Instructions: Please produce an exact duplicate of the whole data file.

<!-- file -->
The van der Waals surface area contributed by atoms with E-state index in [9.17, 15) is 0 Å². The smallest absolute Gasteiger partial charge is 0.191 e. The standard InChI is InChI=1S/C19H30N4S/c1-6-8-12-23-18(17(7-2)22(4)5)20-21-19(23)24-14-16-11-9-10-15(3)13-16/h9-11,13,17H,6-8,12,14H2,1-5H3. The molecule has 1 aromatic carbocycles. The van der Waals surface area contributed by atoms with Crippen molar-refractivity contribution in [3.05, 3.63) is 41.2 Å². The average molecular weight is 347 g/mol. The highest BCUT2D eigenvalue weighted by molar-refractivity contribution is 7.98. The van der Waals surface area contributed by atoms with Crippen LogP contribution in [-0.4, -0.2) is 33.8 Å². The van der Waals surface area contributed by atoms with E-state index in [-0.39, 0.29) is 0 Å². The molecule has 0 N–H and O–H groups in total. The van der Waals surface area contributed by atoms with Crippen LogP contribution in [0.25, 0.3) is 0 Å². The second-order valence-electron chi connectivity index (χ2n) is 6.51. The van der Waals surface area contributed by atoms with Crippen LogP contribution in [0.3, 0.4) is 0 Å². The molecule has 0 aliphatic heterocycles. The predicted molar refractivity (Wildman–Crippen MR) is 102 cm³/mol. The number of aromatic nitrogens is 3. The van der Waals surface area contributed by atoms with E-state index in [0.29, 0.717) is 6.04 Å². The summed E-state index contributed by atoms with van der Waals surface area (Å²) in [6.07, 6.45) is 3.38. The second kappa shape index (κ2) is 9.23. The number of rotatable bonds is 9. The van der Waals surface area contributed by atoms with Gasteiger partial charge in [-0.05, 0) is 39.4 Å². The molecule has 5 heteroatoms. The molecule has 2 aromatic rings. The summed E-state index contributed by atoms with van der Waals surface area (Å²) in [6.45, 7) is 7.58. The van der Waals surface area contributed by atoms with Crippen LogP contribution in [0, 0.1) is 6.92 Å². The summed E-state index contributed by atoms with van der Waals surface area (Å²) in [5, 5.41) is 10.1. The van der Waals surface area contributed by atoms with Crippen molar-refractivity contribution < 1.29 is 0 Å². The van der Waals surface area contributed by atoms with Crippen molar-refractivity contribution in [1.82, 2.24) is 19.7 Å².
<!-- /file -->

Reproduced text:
The van der Waals surface area contributed by atoms with E-state index in [9.17, 15) is 0 Å². The smallest absolute Gasteiger partial charge is 0.191 e. The standard InChI is InChI=1S/C19H30N4S/c1-6-8-12-23-18(17(7-2)22(4)5)20-21-19(23)24-14-16-11-9-10-15(3)13-16/h9-11,13,17H,6-8,12,14H2,1-5H3. The molecule has 1 aromatic carbocycles. The van der Waals surface area contributed by atoms with Crippen molar-refractivity contribution in [3.05, 3.63) is 41.2 Å². The average molecular weight is 347 g/mol. The highest BCUT2D eigenvalue weighted by molar-refractivity contribution is 7.98. The van der Waals surface area contributed by atoms with Crippen LogP contribution in [-0.4, -0.2) is 33.8 Å². The van der Waals surface area contributed by atoms with E-state index in [-0.39, 0.29) is 0 Å². The molecule has 0 N–H and O–H groups in total. The van der Waals surface area contributed by atoms with Crippen LogP contribution in [0.25, 0.3) is 0 Å². The second-order valence-electron chi connectivity index (χ2n) is 6.51. The van der Waals surface area contributed by atoms with Crippen LogP contribution in [0.3, 0.4) is 0 Å². The molecule has 0 aliphatic heterocycles. The predicted molar refractivity (Wildman–Crippen MR) is 102 cm³/mol. The number of aromatic nitrogens is 3. The van der Waals surface area contributed by atoms with E-state index in [0.29, 0.717) is 6.04 Å². The summed E-state index contributed by atoms with van der Waals surface area (Å²) in [6.07, 6.45) is 3.38. The second kappa shape index (κ2) is 9.23. The number of rotatable bonds is 9. The van der Waals surface area contributed by atoms with Gasteiger partial charge in [-0.05, 0) is 39.4 Å². The molecule has 5 heteroatoms. The molecule has 2 aromatic rings. The summed E-state index contributed by atoms with van der Waals surface area (Å²) in [6.45, 7) is 7.58. The van der Waals surface area contributed by atoms with Crippen LogP contribution in [0, 0.1) is 6.92 Å². The summed E-state index contributed by atoms with van der Waals surface area (Å²) in [5, 5.41) is 10.1. The van der Waals surface area contributed by atoms with Crippen molar-refractivity contribution < 1.29 is 0 Å². The van der Waals surface area contributed by atoms with Crippen molar-refractivity contribution in [1.82, 2.24) is 19.7 Å².